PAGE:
View Full Version : Does The "Motley Fool's" Stock Picks Pan Out?
12-12-2009, 12:18 PM
I get emails from the Motley fool-and they constantly tout their successful stock picks. I am skeptical-first, if they are so good, why would they wamnt to share their success?
Second, why sell the advice to subscribers? Just do the investing yourself, and get rich.
I'd be interested in anyone's expereinces-have you actually been able to beat the market, but using their advice?
12-12-2009, 12:55 PM
The stock pick emails that I use to get from Motley Fool always looked like stock pumping to me. The hyping of stock for their own personal gain. And their gain is probably your loss.
Hilarity N. Suze
12-12-2009, 01:25 PM
Things like the Motley Fool can actually affect the price of stocks. There are people whose entire investment plan is to follow the market. This leads to higher prices in those stocks they pick.
I have always figured Motley Fool is guiding the stocks. They have a reason for picking them, and it's not so that your average shlub can make some easy money.
12-12-2009, 04:57 PM
Motely Fool recanted their Foolish Four (http://en.wikipedia.org/wiki/Foolish_Four) strategy.
12-12-2009, 11:34 PM
Motley Fool isn't some get rich quick stock picking scheme. They advocate buying and holding, and point out correctly that a small investor can and should beat the market by a couple of points if they aren't actively trading. I've been an investor for 15 years, and Motley Fool is one of the tools I use to get information. I don't subscribe to any of their offers, some of that stuff borders on speculation. But their general investing advice that they give away for free is sound, and they do point the way to good values and stocks with good balance sheets.
I've beaten the market by an average of 2 points per year in good years, by 5 points per year in down years(in other words, I still lost money, just less than the S&P did). I'll give you my strategy for free: don't buy anything you won't hold for at least 2 years. Make sure the company has a good balance sheet(low debt and cash on hand are especially important). Make sure the company isn't overpriced when you buy it. And dividends rock. But make sure the payout ratios are low enough for the dividends to be sustainable.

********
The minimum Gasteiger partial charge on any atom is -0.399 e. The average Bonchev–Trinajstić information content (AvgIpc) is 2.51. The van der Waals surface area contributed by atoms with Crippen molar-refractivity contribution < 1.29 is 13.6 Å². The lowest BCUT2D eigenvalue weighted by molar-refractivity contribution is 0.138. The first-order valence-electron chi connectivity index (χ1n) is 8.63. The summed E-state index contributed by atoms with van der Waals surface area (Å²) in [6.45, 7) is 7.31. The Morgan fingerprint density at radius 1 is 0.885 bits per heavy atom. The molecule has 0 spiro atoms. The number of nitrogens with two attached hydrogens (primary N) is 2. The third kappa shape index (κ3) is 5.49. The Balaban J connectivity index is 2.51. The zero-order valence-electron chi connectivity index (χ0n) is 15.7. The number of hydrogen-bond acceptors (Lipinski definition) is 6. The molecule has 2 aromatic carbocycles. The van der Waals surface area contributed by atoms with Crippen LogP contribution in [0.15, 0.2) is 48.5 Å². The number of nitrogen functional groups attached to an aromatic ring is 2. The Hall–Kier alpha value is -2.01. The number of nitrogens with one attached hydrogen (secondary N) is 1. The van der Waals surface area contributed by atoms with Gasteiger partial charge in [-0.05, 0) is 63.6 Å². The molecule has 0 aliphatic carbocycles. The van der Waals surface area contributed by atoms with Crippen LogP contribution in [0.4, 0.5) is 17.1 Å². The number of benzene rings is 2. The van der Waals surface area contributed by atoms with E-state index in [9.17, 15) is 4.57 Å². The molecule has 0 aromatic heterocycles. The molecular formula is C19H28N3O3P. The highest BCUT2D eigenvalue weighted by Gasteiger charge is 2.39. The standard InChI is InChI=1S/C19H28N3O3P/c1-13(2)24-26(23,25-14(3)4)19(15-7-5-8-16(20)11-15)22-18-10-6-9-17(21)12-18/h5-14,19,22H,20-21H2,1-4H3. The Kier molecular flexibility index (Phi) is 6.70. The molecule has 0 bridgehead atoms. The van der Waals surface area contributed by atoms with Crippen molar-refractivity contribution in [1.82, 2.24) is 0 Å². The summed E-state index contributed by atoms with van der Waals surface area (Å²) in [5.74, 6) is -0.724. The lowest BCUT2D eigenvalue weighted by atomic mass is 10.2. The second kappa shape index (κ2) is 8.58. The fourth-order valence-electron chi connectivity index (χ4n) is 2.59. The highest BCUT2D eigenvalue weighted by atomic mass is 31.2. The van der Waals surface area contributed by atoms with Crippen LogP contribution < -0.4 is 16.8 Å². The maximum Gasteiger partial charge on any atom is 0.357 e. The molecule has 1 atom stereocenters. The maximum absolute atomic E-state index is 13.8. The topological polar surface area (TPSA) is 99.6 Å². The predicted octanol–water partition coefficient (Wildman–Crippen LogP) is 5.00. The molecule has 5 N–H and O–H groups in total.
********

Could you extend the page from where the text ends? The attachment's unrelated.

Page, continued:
12-14-2009, 12:18 AM
I'm not seeing this as a Great Debate. Sending it to IMHO.
This site (http://www.cxoadvisory.com/gurus/) provides a nice summary of stock "guru" performance.
We have accumulated reviews of the public U.S. stock market forecasts of various investing/trading experts for more than two years. With over 4,500 measurements for 50 gurus, including bulls and bears and technicians and fundamentalists, we have critical mass for: (1) assessing the forecasting acumen of the stock market gurus as a group; and, (2) ranking experts according to the accuracy of their past forecasts. This kind of forecasting ability is different from, but may be related to, stock picking expertise.
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